Variation Press and Cheating Lateral Raise -
This exercise is for both shape and power in the delts. Warm up with 2 sets of 12 with the familiar Standing Dumbbell Press, keeping the arms close to the head. On he last rep of the second set, when your arms are in completed Press position, pause there for 3 seconds. Then bend the elbow slightly and let the weights descend a little . . . bring them back to the overhead position . . . lower a bit more, bring them back to the completed Press position, and continue in this graduated descent until you are raising and lowering the weights from shoulder level. Basically, you are doing progressively fuller and fuller presses with each rep. A very severe movement, so do it with caution!

Variation Bentover Laterals -
Rest your head on a bench or support for stability while bending over, and do 15 reps of the regular Bentover Lateral Raise. Take a short rest, pick up slightly lighter dumbbells, and do 15 more reps of the bentover lateral to the REAR. Rest again, and follow this with 15 reps of the Forward Lateral Raise while still in the bentover position. This is a terrific deltoid workout and you will likely find that your shoulders will be quite sore the following day.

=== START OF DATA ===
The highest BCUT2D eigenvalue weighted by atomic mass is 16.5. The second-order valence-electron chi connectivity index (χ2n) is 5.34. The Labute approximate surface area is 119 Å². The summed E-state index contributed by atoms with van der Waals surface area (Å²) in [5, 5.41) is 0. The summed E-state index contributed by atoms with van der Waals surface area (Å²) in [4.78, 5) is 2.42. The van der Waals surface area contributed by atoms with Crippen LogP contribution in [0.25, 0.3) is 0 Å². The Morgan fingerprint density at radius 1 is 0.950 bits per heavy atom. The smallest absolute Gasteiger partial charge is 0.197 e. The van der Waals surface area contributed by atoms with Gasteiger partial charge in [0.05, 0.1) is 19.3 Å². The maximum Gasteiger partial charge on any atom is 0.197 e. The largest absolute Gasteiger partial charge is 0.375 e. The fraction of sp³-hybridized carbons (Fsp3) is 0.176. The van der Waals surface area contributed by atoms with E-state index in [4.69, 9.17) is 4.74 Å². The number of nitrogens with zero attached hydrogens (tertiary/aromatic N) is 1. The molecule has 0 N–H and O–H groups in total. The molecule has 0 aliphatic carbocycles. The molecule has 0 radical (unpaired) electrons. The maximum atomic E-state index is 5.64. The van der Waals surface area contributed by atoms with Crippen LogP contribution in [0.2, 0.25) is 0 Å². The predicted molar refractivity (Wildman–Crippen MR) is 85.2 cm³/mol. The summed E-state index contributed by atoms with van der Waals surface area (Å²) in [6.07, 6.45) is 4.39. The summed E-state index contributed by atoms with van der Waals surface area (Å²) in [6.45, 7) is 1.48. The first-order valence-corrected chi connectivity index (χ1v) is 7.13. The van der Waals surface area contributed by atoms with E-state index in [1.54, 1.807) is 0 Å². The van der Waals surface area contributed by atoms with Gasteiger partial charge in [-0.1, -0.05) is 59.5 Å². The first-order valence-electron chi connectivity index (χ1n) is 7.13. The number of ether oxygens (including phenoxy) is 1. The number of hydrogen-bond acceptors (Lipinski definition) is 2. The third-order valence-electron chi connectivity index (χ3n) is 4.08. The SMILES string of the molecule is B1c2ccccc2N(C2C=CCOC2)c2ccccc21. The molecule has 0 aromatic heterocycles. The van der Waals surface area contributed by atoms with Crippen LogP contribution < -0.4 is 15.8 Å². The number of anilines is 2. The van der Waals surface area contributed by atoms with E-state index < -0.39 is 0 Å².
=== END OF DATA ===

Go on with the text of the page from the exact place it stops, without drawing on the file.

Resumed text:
Dave Draper

The massiveness, symmetry and the cuts in this great bodybuilder's deltoids are outstanding! Dave wasn't always this spectacularly built. For the first part of his bodybuilding life he was a big, smooth, bulky type of bodybuilder, and only recently has he attained outstanding definition to go with his huge size. The routine given here reflects this. The layout, as you will see, combines bulking and shaping movements: 


Seated Press Behind Neck - 
5 x 6-8 reps. 

Seated Dumbbell Press - 
5 x 8.

Rear Lateral Raise - 
5 x 8.

Dips - 
5 x 10 - 12.